Infographic: Eat Your Greens How Vegetarians Get It Wrong

This infographic entitled "Eat Your Greens - How Vegetarians Get It Wrong" points out that there are 7.3 million vegetarians in the United States, of whom 29% are overweight.   Although this infographic does not cite sources, the 29% percent figure is familiar.

In an observational study, researchers compared the weight and BMI of 55,459 women who identified themselves as either omnivores, semi-vegetarians, lacto-vegetarians or vegans.  For purposes of this study:

An omnivore was defined as someone whose diet included meat, poultry, fish, eggs and dairy products.

A semi-vegetarian was defined as eating no meat or poultry but whose diet included fish, eggs and dairy products.

A lacto-vegetarian was defined as eating no meat, poultry, fish or eggs but whose diet included dairy products.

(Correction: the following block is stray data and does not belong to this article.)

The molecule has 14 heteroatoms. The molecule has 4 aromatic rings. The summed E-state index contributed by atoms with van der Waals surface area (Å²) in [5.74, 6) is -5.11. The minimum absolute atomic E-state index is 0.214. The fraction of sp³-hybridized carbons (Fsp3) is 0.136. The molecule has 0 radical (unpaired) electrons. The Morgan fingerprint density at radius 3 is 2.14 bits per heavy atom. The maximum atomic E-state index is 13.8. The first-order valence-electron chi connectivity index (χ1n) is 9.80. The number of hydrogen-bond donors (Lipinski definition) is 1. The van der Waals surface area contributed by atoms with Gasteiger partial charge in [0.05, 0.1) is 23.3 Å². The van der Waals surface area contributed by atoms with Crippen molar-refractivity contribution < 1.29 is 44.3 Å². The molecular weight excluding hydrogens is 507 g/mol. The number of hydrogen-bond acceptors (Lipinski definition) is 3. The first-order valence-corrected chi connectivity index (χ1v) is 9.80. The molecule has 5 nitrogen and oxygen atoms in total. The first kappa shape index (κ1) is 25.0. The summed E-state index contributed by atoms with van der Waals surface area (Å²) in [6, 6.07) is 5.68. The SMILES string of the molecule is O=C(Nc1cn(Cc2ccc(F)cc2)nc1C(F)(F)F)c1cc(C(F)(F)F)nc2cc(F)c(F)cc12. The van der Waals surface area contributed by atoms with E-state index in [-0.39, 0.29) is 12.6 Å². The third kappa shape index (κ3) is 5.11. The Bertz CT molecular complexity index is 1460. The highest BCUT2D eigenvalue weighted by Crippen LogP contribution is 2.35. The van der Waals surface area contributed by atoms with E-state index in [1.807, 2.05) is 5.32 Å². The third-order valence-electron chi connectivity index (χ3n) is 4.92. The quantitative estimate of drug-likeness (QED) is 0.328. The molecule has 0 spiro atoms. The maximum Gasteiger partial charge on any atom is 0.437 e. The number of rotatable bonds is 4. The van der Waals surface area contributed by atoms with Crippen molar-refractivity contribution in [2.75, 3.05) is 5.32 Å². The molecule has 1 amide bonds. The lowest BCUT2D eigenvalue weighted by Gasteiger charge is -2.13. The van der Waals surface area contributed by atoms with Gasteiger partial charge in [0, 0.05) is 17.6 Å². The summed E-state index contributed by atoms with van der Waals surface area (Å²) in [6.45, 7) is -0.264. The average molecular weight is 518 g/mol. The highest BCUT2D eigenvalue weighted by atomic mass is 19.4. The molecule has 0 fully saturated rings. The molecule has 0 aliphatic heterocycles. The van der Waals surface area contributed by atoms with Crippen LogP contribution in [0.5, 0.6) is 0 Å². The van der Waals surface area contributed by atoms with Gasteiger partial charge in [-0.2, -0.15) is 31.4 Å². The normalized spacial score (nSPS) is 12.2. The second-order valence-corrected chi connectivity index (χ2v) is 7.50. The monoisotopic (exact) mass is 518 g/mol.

A vegan was defined as someone who did not eat any meat, poultry, fish, eggs or dairy products.
The results of the study showed that the average weight, BMI, and rate of being overweight or obese was highest among omnivores.  Specifically, 40% of the omnivores were overweight or obese compared to 29% of the semi-vegetarians and vegans and 25% of the lacto-vegetarians.

The study concluded that the women who are semi-vegetarian, lacto-vegetarian or vegan are less likely to be overweight or obese than their omnivore counterparts.  The researchers suggested that it would help individuals control their weight if they were to consume more plant foods and less animal products.

So, it would seem that adopting a vegetarian or vegan does, indeed, help in losing and controlling weight.  Unfortunately, some vegetarians and vegans (while avoiding animal products) nevertheless eat a lot of veg(etari)an processed, snack and junk food.  This is why a whole food, plant-based diet is recommended - not just for weight loss but for optimal health.

Infographic Source:  Eagle Barber
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